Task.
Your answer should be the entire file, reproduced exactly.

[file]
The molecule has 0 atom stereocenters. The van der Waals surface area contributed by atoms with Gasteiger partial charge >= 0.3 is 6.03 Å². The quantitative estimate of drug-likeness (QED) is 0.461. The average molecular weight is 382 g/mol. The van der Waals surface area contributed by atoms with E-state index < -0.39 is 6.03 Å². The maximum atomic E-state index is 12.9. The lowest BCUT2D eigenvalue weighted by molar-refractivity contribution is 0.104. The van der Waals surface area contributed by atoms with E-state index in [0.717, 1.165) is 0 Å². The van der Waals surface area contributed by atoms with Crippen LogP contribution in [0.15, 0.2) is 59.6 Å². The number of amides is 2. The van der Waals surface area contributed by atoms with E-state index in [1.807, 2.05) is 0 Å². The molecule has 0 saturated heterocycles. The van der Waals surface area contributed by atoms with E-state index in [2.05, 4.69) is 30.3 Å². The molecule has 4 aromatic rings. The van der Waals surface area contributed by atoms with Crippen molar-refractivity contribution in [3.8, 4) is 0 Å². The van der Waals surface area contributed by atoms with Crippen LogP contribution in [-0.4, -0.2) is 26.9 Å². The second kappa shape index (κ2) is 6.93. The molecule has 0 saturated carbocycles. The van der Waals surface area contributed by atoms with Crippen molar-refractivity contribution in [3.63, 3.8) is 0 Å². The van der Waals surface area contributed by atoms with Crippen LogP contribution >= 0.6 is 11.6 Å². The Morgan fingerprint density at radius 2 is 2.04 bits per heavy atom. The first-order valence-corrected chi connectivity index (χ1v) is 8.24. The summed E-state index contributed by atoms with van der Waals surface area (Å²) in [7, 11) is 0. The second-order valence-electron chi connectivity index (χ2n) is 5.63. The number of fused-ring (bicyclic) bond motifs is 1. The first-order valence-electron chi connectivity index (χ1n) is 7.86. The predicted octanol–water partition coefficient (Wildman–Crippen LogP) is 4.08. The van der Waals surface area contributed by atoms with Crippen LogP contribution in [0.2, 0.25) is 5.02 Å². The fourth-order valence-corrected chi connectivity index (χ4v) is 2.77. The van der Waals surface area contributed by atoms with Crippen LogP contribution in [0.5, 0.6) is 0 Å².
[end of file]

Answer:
The molecule has 0 atom stereocenters. The van der Waals surface area contributed by atoms with Gasteiger partial charge >= 0.3 is 6.03 Å². The quantitative estimate of drug-likeness (QED) is 0.461. The average molecular weight is 382 g/mol. The van der Waals surface area contributed by atoms with E-state index < -0.39 is 6.03 Å². The maximum atomic E-state index is 12.9. The lowest BCUT2D eigenvalue weighted by molar-refractivity contribution is 0.104. The van der Waals surface area contributed by atoms with E-state index in [0.717, 1.165) is 0 Å². The van der Waals surface area contributed by atoms with Crippen LogP contribution in [0.15, 0.2) is 59.6 Å². The number of amides is 2. The van der Waals surface area contributed by atoms with E-state index in [1.807, 2.05) is 0 Å². The molecule has 0 saturated heterocycles. The van der Waals surface area contributed by atoms with E-state index in [2.05, 4.69) is 30.3 Å². The molecule has 4 aromatic rings. The van der Waals surface area contributed by atoms with Crippen molar-refractivity contribution in [3.8, 4) is 0 Å². The van der Waals surface area contributed by atoms with Crippen LogP contribution in [-0.4, -0.2) is 26.9 Å². The second kappa shape index (κ2) is 6.93. The molecule has 0 saturated carbocycles. The van der Waals surface area contributed by atoms with Crippen molar-refractivity contribution in [3.63, 3.8) is 0 Å². The van der Waals surface area contributed by atoms with Crippen LogP contribution >= 0.6 is 11.6 Å². The Morgan fingerprint density at radius 2 is 2.04 bits per heavy atom. The first-order valence-corrected chi connectivity index (χ1v) is 8.24. The summed E-state index contributed by atoms with van der Waals surface area (Å²) in [7, 11) is 0. The second-order valence-electron chi connectivity index (χ2n) is 5.63. The number of fused-ring (bicyclic) bond motifs is 1. The first-order valence-electron chi connectivity index (χ1n) is 7.86. The predicted octanol–water partition coefficient (Wildman–Crippen LogP) is 4.08. The van der Waals surface area contributed by atoms with Crippen LogP contribution in [0.2, 0.25) is 5.02 Å². The fourth-order valence-corrected chi connectivity index (χ4v) is 2.77. The van der Waals surface area contributed by atoms with Crippen LogP contribution in [0.5, 0.6) is 0 Å².